Nasdaq Dubai to launch Saudi Arabian futures later this year

The Kingdom’s stock exchange, the Tadawul, has announced its intention to enable futures and other derivatives trading. (AFP)
Updated 20 May 2018
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Nasdaq Dubai to launch Saudi Arabian futures later this year

  • The move will allow global investors to trade shares in Saudi Arabian listed companies via contracts to buy or sell shares at a set price in the future
  • The Kingdom’s stock exchange, the Tadawul, has announced its intention to enable futures and other derivatives trading

DUBAI: Nasdaq Dubai, the UAE’s international stock exchange, is to launch futures trading in Saudi Arabian quoted companies before the end of this year, Arab News can reveal.
The move will allow global investors to trade shares in Saudi Arabian listed companies via contracts to buy or sell shares at a set price in the future, and is expected to add to the attraction of the Kingdom’s financial markets among international investors. 
It will be the first time Saudi stocks can be traded in derivative form.
Hamed Ali, chief executive of the Dubai-based exchange, said: “We are delighted to provide investors with an exciting new route to gain exposure to the Kingdom’s dynamic and rapidly expanding equity markets. What we’ve seen happen in Saudi Arabia is impressive reform, progression and change, and there is a lot of regional and international interest in the stock markets there.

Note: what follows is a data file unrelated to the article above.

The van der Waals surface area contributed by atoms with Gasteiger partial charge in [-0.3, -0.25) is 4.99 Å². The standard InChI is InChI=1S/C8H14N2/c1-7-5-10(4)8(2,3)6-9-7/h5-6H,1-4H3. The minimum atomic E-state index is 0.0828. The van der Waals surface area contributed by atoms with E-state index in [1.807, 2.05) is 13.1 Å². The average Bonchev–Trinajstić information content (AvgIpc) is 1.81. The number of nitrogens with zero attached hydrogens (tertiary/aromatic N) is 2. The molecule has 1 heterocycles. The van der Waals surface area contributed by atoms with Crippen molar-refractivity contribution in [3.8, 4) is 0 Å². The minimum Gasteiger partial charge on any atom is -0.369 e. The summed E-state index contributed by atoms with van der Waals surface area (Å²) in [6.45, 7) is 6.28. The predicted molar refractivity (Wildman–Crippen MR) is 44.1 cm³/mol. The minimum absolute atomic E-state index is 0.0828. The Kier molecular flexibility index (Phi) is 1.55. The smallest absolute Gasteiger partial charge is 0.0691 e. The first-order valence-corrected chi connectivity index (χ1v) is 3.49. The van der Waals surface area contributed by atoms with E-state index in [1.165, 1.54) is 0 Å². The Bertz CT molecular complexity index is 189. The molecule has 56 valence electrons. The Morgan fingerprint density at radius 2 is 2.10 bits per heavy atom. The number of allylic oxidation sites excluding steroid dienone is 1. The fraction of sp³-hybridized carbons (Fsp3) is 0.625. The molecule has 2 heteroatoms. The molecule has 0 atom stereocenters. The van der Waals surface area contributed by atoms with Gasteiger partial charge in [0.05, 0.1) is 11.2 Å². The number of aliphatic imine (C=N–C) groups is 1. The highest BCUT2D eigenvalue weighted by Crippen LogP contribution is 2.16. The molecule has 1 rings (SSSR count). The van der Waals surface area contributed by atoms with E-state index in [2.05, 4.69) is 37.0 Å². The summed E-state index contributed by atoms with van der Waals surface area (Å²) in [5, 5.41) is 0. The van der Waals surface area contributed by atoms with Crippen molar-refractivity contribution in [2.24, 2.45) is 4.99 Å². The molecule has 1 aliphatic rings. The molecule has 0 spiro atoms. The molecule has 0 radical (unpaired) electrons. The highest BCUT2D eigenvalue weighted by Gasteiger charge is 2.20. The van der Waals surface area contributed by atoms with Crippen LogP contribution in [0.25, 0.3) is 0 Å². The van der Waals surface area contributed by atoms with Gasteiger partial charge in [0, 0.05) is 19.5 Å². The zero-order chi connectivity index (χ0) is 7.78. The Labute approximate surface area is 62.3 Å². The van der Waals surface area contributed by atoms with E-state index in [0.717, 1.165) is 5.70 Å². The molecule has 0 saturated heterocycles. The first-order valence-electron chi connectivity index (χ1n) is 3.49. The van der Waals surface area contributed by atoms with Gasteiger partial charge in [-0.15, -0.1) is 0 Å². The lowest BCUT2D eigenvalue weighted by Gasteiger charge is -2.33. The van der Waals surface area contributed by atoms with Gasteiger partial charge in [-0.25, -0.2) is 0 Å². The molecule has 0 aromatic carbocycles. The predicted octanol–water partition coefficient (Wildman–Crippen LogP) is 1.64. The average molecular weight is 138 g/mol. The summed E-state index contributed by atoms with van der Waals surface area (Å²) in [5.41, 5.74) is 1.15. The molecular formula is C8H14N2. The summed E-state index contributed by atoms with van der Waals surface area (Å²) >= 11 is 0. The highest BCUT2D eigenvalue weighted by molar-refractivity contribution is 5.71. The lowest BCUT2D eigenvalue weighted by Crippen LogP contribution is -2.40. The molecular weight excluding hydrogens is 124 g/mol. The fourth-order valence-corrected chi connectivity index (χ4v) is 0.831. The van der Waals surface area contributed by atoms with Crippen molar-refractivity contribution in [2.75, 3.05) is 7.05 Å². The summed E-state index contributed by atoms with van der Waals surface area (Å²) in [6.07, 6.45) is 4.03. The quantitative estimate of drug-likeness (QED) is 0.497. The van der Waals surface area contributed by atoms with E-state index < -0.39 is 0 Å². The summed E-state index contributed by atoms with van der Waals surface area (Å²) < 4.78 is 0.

“This is good news for our two markets, and a good step in building a stronger bridge between them,” he added.
Ali has been involved in talks about the initiative for some time with relevant market players in the Kingdom. 
“The framework we have built for trading and clearing Saudi futures is based on intensive consultations with regional and international market participants, including brokers and potential 
investors.  Our futures will provide further 
impetus to invest in Saudi Arabian capital markets and help develop new links with market participants,” he added.
The Kingdom’s stock exchange, the Tadawul, has announced its intention to enable futures and other derivatives trading, but its plans are still thought to be some way from implementation. Earlier this month it announced the setting up of an independent clearing house, essential to pave the way for derivatives trades.